Coalition launches new fund to help immigrant farmworkers

A new program will help immigrant farm workers recover from the impacts of the COVID-19 virus. (The Enterprise/Yadira Lopez)

VALE – A statewide coalition of organizations is rolling out a fund to help immigrant Oregonian workers who have lost wages due to the COVID-19 pandemic. The Oregon Worker Relief Fund targets workers who don’t qualify for federal unemployment or other federal relief.

“These are the folks falling through the cracks and often the backbone of businesses that are being hit the hardest right now,” said Ricardo Lujan-Valerio, director of advocacy for the Latino Network.

The network is among organizations involved in the effort, announced in a news conference Friday, May 29.

The fund received $10 million as part of an emergency aid package passed by the state Legislature in late April. More than 100 stakeholders and advocacy groups devised the plan for getting the money to workers.

The effort will soon accept applications with the money being disbursed through more than a dozen community organizations scattered throughout Oregon. Workers must apply directly through a participating organization.

Euvalcree, an Ontario based nonprofit, is one of the organizations that will be accepting applications. The nonprofit has already begun processing applications in a pilot test of the electronic system created by the Innovation Law Lab to help distribute the funds, said Gustavo Morales, Euvalcree’s executive director.

Euvalcree has close ties to the Latino community in Malheur County and also runs an office in Hermiston. It’s difficult to estimate how many people will be eligible for the fund in Malheur County, Morales said. Statewide, the coalition estimates that about 74,000 may qualify.

The fund is open to anyone who is at least 18 years old, lost their wages due to the pandemic and is ineligible to apply for federal funds for reasons including immigration status.

Those eligible applicants will receive assistance for up to four weeks.

Workers must live and work in Oregon to be eligible. Workers who hold multiple jobs in two states may qualify, Morales added, as long as they are also employed in Oregon.

“Through word of mouth we’ve helped quite a few community members already,” said Roberto Gamboa, Euvalcree’s director of operations.

At Euvalcree, interested applicants may call the office at 541-889-3189 or schedule an appointment.

The fund is meant to serve a critical gap, said Gamboa.

Many workers who do not qualify for unemployment or other emergency aid work in industries deemed essential by the federal government. These workers often earn low wages, making them particularly vulnerable at this time, the Oregon Center for Public Policy noted in a report that called on Oregon to assist laid off immigrant workers.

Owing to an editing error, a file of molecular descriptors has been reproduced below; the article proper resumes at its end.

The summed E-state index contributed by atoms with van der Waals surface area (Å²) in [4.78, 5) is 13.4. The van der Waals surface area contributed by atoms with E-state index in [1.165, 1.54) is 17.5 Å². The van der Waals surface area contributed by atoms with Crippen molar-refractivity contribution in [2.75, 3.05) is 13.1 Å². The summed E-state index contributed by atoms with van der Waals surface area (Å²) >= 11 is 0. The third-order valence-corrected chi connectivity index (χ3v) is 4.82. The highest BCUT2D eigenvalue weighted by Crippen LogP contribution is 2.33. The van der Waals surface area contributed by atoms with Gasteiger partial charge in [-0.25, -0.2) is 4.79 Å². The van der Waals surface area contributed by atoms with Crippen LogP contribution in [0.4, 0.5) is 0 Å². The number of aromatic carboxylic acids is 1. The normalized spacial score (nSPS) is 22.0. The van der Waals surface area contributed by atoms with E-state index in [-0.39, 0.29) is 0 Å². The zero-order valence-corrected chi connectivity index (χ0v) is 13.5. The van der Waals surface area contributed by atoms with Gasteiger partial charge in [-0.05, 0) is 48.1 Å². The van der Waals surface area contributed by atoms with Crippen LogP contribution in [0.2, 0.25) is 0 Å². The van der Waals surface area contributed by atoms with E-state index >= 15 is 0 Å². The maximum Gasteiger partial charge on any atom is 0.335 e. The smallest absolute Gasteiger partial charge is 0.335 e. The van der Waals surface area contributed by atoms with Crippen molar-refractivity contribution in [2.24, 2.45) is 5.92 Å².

Workers ineligible for aid pay about $81 million in state and local taxes annually, according to the report, and roughly one in 10 Oregon children live with a family member who is undocumented.

“This pandemic has exposed structural inequities in our society,” said Adriana Miranda, executive director of Causa Oregon, an immigrant rights advocacy group, in a news conference.

Oregon’s Latino population has been particularly hit by the COVID-19 pandemic. Latinos account for close to a quarter of the state’s COVID-19 cases yet only make up 13% of the state’s population.

Areas such as Woodburn, which rely on farm workers have seen high rates of infection. By some estimates, at least a third of the state’s agriculture workforce is undocumented and thus ineligible for unemployment benefits or federal aid related to the COVID-19 pandemic.

In addition to the funding allocated by the Legislature the Worker Relief Fund has raised more than $1 million through individual donors and community organizations, said Miranda.

“We will continue to raise funds through the summer,” she added.

Meantime, Gov. Kate Brown announced a series of other steps the state is taking to support the agriculture industry.

The steps include:

• Covering the costs for farmworkers who must quarantine because of possible coronavirus, distributing more personal protective equipment and providing money to community groups that work with seasonal farmworkers. The state set aside $14 million for these projects.

• Providing $10 million to agriculture producers for hotels and other housing for farmworkers who otherwise couldn’t follow social distancing standards in normal housing. Producers can apply starting Wednesday, June 10, for costs dating back to May 11, 2020.

• Money to improve sanitation in farm fields such as more hand-washing stations and portable restrooms. The state has allocated $5 million for these costs and applications will be accepted starting Wednesday, June 10.

• Money to provide more transportation for field workers to allow for more social distancing. The state has allocated $1 million and applications will be accepted starting Wednesday, June 10.

“Times were tough before the pandemic, and they are much tougher now,” said Dave Dillion, Oregon Farm Bureau executive director. “This assistance package is a very important step toward helping Oregon’s farm and ranch families.”

“Ensuring farmworkers have access to the quarantine fund and PPE sends a strong message to essential workers across the state: You are essential and deserve to be treated with dignity and respect,” said Reyna Lopez, executive director of PCUN (Pineros y Campesinos Unidos del Noroeste), an Oregon group that supports farmworkers.


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